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Independent Contractors Can Assert Racial Harassment Claims

Normally discrimination and harassment claims are asserted by employees against their employers under statutes, such as Title VII, that prohibit employment discrimination. However, there is another federal statute, known as "Section 1981," that prohibits race and national origin discrimination in all "contractual relations." Section 1981 bars race and national origin discrimination in "the making, performance, modification, and termination of contracts, and the enjoyment of all benefits, privileges, terms, and conditions of the contractual relationship." Because of the broad language of Section 1981, it prohibits hostile environment harassment as well as other forms of discrimination.

Section 1981 has long been applied to the employment setting because employment relationships are matters of contract, whether oral or written. Recently, a federal appeals court ruled that Section 1981 applies to independent contractors as well as to employees, and that independent contractors can assert race-based or national origin-based hostile environment harassment claims.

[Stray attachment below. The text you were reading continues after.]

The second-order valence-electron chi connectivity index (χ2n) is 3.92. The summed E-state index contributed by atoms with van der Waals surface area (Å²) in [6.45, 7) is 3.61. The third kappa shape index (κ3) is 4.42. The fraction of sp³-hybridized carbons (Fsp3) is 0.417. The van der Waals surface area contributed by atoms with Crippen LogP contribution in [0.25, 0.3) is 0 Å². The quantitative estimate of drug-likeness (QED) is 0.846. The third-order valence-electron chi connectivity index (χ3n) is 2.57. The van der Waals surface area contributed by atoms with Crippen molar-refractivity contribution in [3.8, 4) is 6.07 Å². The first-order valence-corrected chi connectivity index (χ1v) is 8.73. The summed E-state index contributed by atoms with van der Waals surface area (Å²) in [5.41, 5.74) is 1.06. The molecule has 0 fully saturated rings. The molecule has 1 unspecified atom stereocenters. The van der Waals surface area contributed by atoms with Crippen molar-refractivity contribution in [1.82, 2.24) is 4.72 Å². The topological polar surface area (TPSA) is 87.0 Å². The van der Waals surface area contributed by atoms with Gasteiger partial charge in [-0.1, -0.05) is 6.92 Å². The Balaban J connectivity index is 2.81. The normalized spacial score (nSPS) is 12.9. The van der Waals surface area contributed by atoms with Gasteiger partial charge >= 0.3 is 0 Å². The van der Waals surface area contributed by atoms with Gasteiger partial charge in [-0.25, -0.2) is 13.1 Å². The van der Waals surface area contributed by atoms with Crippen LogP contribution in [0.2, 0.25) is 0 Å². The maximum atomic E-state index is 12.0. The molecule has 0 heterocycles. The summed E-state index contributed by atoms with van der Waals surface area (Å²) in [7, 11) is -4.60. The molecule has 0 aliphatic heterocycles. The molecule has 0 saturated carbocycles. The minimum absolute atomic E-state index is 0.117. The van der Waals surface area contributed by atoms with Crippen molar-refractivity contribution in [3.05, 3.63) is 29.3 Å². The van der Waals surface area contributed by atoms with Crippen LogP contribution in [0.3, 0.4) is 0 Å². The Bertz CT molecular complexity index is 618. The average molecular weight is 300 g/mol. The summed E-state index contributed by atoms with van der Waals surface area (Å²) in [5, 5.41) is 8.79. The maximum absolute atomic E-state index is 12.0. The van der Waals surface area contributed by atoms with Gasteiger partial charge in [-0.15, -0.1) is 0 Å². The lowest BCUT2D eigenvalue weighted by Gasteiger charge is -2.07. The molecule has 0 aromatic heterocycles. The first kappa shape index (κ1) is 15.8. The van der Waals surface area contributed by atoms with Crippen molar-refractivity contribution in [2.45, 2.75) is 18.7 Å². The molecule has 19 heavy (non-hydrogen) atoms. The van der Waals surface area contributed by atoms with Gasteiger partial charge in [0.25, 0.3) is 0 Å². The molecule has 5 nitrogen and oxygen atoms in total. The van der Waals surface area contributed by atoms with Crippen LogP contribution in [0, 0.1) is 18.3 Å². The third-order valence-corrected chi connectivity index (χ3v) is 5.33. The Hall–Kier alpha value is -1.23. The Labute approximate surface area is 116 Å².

In Denco, Inc. v. Wal-Mart Stores, Inc., a Hispanic independent contractor was hired to clean the parking lot of a Wal-Mart store. Over a period of months, the independent contractor was subjected to "white supremacy" graffiti and racial slurs, and was told by a manager, "I don't like your kind." After he was terminated, the independent contractor sued, claiming that he was forced to work in a racially hostile environment in violation of Section 1981. The jury awarded him $650,000, which the judge reduced to $300,000. The verdict was affirmed on appeal.

The Denco decision significantly expands the potential liability of companies for racial and national origin discrimination and harassment. Employers should now be aware that the conduct of their employees toward contractors (as well as toward other employees) can create costly legal problems. Minority employees and independent contractors can use Section 1981 to sue for discrimination and harassment against any company with which they have a contractual relationship. Finally, unlike Title VII, Section 1981 does not limit the amount of damages that can be recovered for harassment or discrimination.

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